FOXBOROUGH, Mass. – This was just minicamp, but the New England Patriots showed signs of being in mid-season form.
Coach Bill Belichick was saying nothing and pretty boy quarterback Tom Brady was happy to be immersed in football rather than thinking about his name being dragged through the tabloids.
Asked three times about disgruntled cornerback Asante Samuel, Belichick consistently refused to answer.
"We're coaching the guys that are here," Belichick said.
After a busy offseason of free agent signings, trades and the NFL draft, the Patriots are the popular choice to win the Super Bowl this season. After their narrow loss to the Indianapolis Colts in the AFC title game left them just short of vying for a fourth Super Bowl win in six years, the Patriots brought in heralded veterans such as linebacker Adalius Thomas and wide receivers Randy Moss and Donte' Stallworth.
However, on the periphery of all the excitement created by those moves are some troublesome issues. Samuel, who was tagged as the team's franchise player in February to effectively keep him off the free agent market, said he doesn't plan to join the franchise until he gets a new contract or after the first 10 weeks of the season. That would be just in time to give him credit for a season and get him to free agency.
Whether it's real, Samuel's threat is reminiscent of the contract dispute the Patriots were involved in last year with wide receiver Deion Branch. That dispute was so ugly that Branch missed training camp and was ultimately traded to the Seattle Seahawks. While many people discounted Branch's value, the moves this offseason to get Moss, Stallworth and fellow receivers Wes Welker and Kelley Washington speak much louder about what Branch's absence meant last year.
"I wouldn't say anybody is worried right now about this stuff," said a Patriots player who requested anonymity for fear of the wrath of Belichick. "You have to think right now that (Samuel) is just bluffing over the money, but the whole situation with (Branch) last year makes guys nervous. Everybody knows around here that if you get ugly with the team over money, management is going to draw the line.
"Maybe they'll give in on it a little this year because it's so obvious to everyone that we're loading up. But nobody knows for sure … Hey, some may not think that Asante is as good as his stats showed last year, but he knows how to play in our system and that's important."
Samuel was not the lone defensive back missing from action. First-round pick Brandon Meriweather, the former University of Miami safety, is nursing a shoulder injury. It's probably not severe enough to keep him out of training camp.
Still, between Samuel and Meriweather, that's half of a projected starting secondary – a unit that took a pretty strong beating in the second half of the AFC title game against the Colts.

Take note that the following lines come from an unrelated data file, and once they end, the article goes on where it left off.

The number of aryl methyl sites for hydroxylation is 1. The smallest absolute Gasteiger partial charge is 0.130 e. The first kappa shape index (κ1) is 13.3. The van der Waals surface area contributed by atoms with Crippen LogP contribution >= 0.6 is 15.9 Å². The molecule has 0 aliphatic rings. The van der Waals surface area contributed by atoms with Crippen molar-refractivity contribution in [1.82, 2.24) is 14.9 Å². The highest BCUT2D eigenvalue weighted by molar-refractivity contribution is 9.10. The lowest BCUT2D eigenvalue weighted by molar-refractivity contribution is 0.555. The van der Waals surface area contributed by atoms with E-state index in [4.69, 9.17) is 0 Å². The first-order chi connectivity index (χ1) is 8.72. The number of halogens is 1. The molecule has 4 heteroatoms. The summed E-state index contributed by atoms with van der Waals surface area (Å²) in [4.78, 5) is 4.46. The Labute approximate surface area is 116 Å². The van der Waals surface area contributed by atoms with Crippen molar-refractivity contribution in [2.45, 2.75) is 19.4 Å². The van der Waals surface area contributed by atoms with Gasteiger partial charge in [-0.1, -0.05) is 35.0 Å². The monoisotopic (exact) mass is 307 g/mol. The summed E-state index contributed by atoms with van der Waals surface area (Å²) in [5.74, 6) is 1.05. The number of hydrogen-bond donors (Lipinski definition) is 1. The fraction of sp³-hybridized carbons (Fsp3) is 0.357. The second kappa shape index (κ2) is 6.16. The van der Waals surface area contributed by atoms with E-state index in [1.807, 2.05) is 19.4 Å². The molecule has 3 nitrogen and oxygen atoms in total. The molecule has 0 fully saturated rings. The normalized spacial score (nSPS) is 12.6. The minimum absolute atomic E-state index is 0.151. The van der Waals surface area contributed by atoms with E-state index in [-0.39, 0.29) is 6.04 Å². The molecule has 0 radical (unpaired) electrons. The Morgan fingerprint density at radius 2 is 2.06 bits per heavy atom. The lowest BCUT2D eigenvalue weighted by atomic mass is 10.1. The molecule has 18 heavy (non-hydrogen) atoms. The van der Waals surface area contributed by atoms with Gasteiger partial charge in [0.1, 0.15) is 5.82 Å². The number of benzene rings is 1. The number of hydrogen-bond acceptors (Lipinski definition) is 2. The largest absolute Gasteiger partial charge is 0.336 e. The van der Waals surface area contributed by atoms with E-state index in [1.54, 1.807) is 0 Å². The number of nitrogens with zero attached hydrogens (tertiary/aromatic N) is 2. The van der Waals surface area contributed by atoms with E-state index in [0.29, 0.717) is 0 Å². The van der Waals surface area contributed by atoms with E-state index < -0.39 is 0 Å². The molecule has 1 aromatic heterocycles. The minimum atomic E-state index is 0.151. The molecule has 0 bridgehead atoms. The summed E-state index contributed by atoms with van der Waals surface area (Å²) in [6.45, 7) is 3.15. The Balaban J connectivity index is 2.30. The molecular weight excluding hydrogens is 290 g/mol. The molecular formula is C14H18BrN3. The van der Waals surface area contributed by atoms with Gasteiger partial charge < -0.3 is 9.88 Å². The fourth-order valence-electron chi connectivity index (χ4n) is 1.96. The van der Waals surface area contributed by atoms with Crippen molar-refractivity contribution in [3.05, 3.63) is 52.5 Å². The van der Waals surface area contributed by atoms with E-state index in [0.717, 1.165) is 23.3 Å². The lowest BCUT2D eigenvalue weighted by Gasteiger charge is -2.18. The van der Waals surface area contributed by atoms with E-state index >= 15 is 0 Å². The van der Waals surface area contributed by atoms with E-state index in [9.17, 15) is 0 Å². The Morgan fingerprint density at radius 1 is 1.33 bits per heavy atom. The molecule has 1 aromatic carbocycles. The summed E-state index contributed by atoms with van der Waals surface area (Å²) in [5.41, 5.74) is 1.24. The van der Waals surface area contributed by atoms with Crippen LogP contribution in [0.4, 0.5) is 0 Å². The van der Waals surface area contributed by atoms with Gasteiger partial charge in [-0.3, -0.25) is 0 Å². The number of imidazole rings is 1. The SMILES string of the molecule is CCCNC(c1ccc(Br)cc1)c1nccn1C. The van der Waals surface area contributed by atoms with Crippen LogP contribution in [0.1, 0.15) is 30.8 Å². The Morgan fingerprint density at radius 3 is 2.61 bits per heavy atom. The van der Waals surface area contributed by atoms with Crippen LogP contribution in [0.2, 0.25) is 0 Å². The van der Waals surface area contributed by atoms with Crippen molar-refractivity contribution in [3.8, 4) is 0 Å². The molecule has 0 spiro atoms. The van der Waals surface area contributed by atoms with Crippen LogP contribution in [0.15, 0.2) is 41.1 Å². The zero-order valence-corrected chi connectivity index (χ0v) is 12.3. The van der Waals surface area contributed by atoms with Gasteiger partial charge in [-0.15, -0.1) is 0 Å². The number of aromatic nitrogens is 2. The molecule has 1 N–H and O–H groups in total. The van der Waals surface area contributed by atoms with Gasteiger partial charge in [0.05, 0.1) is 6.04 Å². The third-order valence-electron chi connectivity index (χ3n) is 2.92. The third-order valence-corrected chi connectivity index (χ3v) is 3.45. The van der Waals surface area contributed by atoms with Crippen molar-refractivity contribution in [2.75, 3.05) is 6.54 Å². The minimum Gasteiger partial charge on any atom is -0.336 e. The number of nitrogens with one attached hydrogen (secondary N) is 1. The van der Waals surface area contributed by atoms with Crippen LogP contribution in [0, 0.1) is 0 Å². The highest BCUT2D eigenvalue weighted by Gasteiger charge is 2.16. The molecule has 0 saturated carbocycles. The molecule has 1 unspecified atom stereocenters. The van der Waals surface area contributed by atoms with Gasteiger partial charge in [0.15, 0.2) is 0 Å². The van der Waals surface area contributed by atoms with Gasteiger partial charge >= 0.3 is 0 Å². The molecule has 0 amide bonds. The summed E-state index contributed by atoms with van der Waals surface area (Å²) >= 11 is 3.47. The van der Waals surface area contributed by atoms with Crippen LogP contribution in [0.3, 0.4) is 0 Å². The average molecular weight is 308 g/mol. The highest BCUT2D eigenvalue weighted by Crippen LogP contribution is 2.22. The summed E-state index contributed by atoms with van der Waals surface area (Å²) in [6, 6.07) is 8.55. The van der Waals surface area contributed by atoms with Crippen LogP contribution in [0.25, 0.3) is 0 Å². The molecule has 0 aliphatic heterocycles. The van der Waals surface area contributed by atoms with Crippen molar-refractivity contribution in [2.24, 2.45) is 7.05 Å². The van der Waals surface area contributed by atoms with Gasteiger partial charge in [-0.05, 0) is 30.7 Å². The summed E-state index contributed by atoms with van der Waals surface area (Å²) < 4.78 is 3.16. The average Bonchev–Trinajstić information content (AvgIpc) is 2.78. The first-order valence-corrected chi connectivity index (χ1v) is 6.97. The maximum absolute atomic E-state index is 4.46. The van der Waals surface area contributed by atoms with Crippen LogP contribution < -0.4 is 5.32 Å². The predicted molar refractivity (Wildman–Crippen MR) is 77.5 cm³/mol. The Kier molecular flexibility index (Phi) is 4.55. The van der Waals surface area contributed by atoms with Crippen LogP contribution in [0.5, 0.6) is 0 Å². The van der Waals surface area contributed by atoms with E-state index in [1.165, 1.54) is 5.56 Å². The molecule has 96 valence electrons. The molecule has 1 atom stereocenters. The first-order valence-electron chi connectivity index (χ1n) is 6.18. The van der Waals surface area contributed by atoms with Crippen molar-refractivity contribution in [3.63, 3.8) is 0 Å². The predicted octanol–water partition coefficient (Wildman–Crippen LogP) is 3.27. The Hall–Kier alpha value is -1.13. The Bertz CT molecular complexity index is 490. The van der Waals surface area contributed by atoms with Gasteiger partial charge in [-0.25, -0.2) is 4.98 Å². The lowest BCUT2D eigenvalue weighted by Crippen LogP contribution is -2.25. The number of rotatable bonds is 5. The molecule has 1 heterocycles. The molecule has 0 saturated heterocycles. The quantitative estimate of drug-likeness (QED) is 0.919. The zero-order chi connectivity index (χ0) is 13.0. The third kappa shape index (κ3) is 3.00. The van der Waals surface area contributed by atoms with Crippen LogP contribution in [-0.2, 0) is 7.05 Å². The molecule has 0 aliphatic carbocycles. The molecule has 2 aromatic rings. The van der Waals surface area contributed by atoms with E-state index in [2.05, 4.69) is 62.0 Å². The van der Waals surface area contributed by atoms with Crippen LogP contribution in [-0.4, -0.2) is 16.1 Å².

Samuel had a career-high 10 interceptions last season, his fourth as a starter. That doesn't include an interception return for a touchdown in the first half against Indianapolis, when Samuel made a great move and read against quarterback Peyton Manning.
As for Meriweather, his speed is considered crucial to the Patriots and their pass defense.
Still, that news didn't overwhelm the general positive nature of the day. Particularly for Brady, who initially was uncomfortable when asked about his private life. He eventually steered his answer toward being on the field.
"I'm very happy to be part of this team. I'm very happy to be the quarterback here, to be out here in the middle of June throwing passes to all these guys out here," Brady said. "I don't have any complaints about my life or what I'm doing or how excited I am to be here working out and playing for the New England Patriots."
That said, Brady has had to deal with more than his usual share of attention this offseason. In February, Brady made front-page news when it was revealed that he and former girlfriend Bridget Moynihan are expecting a child.
Although he wasn't asked directly about Moynihan – it was more of an open-ended query about the difficulty of leading a celebrity life in the aftermath of news last week that New York Yankees third baseman Alex Rodriguez was spied entering a hotel with a woman who was not his wife – Brady certainly knew what was implied.
"I just think it's all about money … that's what it comes down to," Brady said of dealing with the many media outlets that talk about celebrities. "You just try to go through your life and learn and grow and mature as you experience things. You have your happy moments that moments you learn from.
"I think the only hard part is when you bring your family into it. There's part of my life that's public, but my family is not part of that. That's been the difficult part, when people say things about your family and you really have no control over that."
That said, the attention doesn't figure to decrease anytime soon. Moynihan, who dated Brady for three years, is due in August, shortly after Brady is set to report for training camp with New England.